The present invention and its applications will be more readily understood from the following description, wherein reference will be had to the accompanying drawing.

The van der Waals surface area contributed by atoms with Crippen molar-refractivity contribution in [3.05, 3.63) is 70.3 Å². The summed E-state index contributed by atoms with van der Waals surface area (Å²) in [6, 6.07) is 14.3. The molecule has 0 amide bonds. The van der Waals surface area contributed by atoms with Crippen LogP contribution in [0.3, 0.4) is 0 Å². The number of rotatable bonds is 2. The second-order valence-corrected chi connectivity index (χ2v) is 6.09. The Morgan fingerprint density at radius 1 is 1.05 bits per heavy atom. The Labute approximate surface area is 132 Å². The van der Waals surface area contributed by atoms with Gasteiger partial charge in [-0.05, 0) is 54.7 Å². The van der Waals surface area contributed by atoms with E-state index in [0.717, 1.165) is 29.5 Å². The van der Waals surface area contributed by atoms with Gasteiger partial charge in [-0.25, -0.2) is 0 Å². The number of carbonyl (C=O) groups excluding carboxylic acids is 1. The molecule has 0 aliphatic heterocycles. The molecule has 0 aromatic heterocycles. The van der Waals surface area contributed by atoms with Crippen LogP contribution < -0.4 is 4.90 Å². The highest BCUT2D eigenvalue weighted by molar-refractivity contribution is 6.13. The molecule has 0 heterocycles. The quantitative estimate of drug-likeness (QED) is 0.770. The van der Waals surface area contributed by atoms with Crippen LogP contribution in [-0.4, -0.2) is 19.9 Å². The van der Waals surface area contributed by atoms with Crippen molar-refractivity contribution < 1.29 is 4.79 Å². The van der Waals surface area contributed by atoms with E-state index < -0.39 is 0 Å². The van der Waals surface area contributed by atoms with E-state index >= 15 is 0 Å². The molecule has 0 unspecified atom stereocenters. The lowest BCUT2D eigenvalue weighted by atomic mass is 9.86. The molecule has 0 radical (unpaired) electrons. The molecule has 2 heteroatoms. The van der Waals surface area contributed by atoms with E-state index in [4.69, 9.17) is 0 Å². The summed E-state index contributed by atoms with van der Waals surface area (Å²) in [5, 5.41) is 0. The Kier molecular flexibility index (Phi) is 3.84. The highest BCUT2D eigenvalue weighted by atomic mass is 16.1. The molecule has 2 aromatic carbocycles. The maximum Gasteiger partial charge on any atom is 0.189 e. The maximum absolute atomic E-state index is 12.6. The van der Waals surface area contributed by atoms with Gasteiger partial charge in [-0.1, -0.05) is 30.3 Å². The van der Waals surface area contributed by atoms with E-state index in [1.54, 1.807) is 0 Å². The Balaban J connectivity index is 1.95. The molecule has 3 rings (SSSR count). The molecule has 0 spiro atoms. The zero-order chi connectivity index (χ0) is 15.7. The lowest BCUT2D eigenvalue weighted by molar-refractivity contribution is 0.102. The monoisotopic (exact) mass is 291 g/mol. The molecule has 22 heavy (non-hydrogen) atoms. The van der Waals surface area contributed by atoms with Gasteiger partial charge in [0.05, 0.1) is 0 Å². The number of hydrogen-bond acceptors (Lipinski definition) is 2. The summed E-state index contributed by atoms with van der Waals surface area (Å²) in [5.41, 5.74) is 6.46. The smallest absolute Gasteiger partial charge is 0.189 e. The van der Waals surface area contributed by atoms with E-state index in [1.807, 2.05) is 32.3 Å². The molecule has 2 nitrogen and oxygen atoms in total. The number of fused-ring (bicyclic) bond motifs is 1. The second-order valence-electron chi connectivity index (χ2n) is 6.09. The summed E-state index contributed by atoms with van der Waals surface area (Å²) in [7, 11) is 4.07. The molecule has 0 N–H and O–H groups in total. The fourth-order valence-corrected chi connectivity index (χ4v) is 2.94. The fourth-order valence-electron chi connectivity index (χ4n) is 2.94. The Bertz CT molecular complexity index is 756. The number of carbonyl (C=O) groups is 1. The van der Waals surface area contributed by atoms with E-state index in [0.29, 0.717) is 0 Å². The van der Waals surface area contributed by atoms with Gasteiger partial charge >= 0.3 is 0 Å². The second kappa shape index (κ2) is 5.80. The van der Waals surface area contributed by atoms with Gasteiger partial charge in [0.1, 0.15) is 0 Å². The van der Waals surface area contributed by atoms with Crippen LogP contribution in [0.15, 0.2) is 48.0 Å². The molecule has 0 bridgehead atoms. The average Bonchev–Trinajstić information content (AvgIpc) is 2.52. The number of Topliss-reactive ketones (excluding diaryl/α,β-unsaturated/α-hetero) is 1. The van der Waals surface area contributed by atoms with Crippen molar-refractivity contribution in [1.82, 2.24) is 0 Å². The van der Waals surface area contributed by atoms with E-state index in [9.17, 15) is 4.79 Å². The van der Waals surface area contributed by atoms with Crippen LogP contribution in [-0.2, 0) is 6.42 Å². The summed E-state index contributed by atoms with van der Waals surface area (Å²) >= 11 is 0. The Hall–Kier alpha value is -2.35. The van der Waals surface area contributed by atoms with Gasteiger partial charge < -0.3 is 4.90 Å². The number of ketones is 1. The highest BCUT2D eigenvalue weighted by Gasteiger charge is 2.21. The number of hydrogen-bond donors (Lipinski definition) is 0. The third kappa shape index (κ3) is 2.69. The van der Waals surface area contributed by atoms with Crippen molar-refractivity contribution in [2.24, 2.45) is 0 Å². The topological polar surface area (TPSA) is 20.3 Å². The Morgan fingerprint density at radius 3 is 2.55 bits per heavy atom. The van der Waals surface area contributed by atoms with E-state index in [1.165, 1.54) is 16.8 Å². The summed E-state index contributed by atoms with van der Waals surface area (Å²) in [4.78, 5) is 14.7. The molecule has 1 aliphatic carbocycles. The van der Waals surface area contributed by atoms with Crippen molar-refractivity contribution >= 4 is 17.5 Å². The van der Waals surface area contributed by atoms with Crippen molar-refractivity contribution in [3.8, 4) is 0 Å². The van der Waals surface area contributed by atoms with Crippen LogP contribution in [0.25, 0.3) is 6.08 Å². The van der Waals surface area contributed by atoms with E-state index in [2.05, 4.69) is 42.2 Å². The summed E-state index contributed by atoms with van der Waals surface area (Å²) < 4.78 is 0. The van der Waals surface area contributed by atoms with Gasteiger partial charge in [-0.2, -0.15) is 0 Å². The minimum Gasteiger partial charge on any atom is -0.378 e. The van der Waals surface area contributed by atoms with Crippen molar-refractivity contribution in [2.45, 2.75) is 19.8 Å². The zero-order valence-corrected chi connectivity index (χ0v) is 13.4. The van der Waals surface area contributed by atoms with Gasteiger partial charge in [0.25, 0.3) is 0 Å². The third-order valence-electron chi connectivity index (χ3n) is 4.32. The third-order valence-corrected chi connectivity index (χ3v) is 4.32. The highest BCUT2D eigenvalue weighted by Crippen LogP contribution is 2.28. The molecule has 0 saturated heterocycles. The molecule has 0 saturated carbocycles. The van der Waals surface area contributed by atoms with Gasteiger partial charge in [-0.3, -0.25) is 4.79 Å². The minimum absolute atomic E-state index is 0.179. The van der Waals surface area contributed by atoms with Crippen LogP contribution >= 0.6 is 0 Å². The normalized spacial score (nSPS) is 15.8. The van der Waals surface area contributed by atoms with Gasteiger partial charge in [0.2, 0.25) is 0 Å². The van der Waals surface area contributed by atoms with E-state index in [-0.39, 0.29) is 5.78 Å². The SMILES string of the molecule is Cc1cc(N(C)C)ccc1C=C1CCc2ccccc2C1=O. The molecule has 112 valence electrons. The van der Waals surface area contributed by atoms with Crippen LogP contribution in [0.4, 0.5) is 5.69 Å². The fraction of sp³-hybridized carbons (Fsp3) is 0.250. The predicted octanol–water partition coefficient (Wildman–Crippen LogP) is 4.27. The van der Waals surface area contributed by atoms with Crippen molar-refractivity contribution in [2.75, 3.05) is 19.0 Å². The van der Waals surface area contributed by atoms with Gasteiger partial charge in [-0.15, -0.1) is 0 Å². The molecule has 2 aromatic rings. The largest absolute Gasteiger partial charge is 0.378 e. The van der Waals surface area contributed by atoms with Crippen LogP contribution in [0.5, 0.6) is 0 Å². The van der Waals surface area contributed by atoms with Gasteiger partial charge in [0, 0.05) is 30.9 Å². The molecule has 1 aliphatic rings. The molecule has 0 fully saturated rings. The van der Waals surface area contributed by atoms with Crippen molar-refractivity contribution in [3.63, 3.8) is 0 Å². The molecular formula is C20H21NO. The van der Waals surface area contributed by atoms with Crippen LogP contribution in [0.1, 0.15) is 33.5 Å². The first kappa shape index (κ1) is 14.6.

Referring now to the drawing, propylene and synthesis gas are passed through line 1 into reaction zone 2. The cobalt and zinc co-catalysts dissolved in a portion of the C8 product, preferably in 2ethyl isohexanol, are simultaneously passed into reaction zone 2 through line 3. Generally, the amount of catalyst in each of the independently prepared solutions may vary from l to 60 percent, calculated on a weight basis, to 55 wt. percent being preferred. Under the carbonylation conditions hereinbefore described, aldehyde comprising liquid products, including both C4 monomer aldehydes as well as C8 dimer aldehydes, are formed in the reactor. Both liquid products and unreacted gases are removed through line 4 and cooled. A portion of the cooled crude product may be pumped through line 5 for recycle to the reactor to aid in controlling the temperature therein. The remainder of the product is passed through line 6 into liquid-gas separator 7. Unreacted synthesis gas is removed through line 8 for recycle or purge as may be desired. The liquid products are passed through line 9 into demetallization zone 10, wherein the cobalt and zinc residues are removed. The demetallized liquid products are then passed through line 11 into fractionation zone 12 wherein the C4 aldehydic components are separated overhead. A portion of the C4 aldehydes may be recycled through lines 13, 14, and 1 to the reaction zone 2. For this purpose, it is preferred that the normal aldehyde be separated from the isoaldehyde by an additional fractionation step (not shown), and only the normal monomer aldehyde be recycled to the reaction zone. The C4 aldehydic components not recycled are removed through line 15 for subsequent hydrogenation to the corresponding alcohols or for other uses as may be desired. The C8 product is removed from the first fractionation zone through line 16. A portion thereof may be recycled via lines 17 and 1S to the catalyst preparation zone 19 for use as the co-catalyst solvent; however, as noted hereinbefore, it is preferred to use the hydrogenated C8 product for this purpose. The C3 product not recycled to the catalyst preparation zone is passed through line 20 to a second fractionation zone 21. The C8 aldehydic and alcoholic components are separated from any heavier bottoms in 21, and are removed overhead through line 22 and passed to hydrogenation zone 2.3. The heavier bottoms are removed through line 24. In hydrogenation zone 23, the C8 aldehydic components are hydrogenated to saturated alcohols under conventional hydrogenation conditions, including temperatures of from 250 to 550 F. and hydrogen pressures between 500 and 4000 p.s.i.g. Suitable hydrogenation catalysts include the sulfded hydrogenation catalysts such as molybdenum sulfide, copper chromite, and preferably nickel. Product from the hydrogenation zone is removed through line 25. A portion of the saturated C8 alcohol product may be recycled through line 18 to the catalyst preparation zone 19 to serve as the catalyst solvent. The C3 alcohol not recycled in this way is passed into fractionation zone 26, wherein the 2ethyl isohexanol is separated overhead and removed via lines 27 and 28. Alternatively, instead of using the saturated C8 alcohol product prior to fractionation as the catalyst solvent, a portion of the 2ethyl isohexanol fraction is recycled through lines 27 and 18 to the catalyst preparation zone 19. The higher boiling Z-ethylhexanol fraction is removed from fractionation zone 26 through line 29 and passed to fractionation zone 30. The desired 2ethylhexanol product is removed overhead through line 31, while any higher boiling bottoms are removed through line 32. The 2ethylhexanol fraction may be subjected to further purification steps, e.g. caustic treating and final fractionation as may be desired.